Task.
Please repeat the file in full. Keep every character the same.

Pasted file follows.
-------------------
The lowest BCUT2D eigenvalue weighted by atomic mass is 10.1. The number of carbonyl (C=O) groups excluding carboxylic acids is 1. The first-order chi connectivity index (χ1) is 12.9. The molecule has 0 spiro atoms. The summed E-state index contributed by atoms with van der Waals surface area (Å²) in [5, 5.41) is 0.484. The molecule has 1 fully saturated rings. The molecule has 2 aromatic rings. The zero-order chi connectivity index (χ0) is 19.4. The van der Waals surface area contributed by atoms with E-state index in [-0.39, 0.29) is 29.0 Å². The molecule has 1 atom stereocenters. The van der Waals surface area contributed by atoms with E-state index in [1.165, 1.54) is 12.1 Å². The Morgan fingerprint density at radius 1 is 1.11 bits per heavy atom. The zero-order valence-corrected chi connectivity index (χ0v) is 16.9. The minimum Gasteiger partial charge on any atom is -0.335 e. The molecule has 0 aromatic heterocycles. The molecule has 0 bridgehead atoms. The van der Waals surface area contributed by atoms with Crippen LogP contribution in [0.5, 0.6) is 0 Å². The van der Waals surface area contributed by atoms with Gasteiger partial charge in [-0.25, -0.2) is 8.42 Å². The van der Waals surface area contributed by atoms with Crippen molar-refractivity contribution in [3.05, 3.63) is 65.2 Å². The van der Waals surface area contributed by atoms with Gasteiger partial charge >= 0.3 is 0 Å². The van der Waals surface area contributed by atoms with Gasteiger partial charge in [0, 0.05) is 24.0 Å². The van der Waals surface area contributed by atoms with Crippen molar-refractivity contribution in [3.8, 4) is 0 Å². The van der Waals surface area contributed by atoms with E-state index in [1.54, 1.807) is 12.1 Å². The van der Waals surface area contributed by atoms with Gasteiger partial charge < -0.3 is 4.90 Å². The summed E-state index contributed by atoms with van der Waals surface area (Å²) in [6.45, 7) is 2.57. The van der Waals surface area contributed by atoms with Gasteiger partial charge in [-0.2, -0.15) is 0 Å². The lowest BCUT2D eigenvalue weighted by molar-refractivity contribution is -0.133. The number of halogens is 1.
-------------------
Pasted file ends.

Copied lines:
The lowest BCUT2D eigenvalue weighted by atomic mass is 10.1. The number of carbonyl (C=O) groups excluding carboxylic acids is 1. The first-order chi connectivity index (χ1) is 12.9. The molecule has 0 spiro atoms. The summed E-state index contributed by atoms with van der Waals surface area (Å²) in [5, 5.41) is 0.484. The molecule has 1 fully saturated rings. The molecule has 2 aromatic rings. The zero-order chi connectivity index (χ0) is 19.4. The van der Waals surface area contributed by atoms with E-state index in [-0.39, 0.29) is 29.0 Å². The molecule has 1 atom stereocenters. The van der Waals surface area contributed by atoms with E-state index in [1.165, 1.54) is 12.1 Å². The Morgan fingerprint density at radius 1 is 1.11 bits per heavy atom. The zero-order valence-corrected chi connectivity index (χ0v) is 16.9. The minimum Gasteiger partial charge on any atom is -0.335 e. The molecule has 0 aromatic heterocycles. The molecule has 0 bridgehead atoms. The van der Waals surface area contributed by atoms with Crippen LogP contribution in [0.5, 0.6) is 0 Å². The van der Waals surface area contributed by atoms with Gasteiger partial charge in [-0.25, -0.2) is 8.42 Å². The van der Waals surface area contributed by atoms with Crippen molar-refractivity contribution in [3.05, 3.63) is 65.2 Å². The van der Waals surface area contributed by atoms with Gasteiger partial charge >= 0.3 is 0 Å². The van der Waals surface area contributed by atoms with Gasteiger partial charge in [0, 0.05) is 24.0 Å². The van der Waals surface area contributed by atoms with Crippen molar-refractivity contribution in [3.8, 4) is 0 Å². The van der Waals surface area contributed by atoms with E-state index in [1.54, 1.807) is 12.1 Å². The van der Waals surface area contributed by atoms with Gasteiger partial charge < -0.3 is 4.90 Å². The summed E-state index contributed by atoms with van der Waals surface area (Å²) in [6.45, 7) is 2.57. The van der Waals surface area contributed by atoms with Gasteiger partial charge in [-0.2, -0.15) is 0 Å². The lowest BCUT2D eigenvalue weighted by molar-refractivity contribution is -0.133. The number of halogens is 1.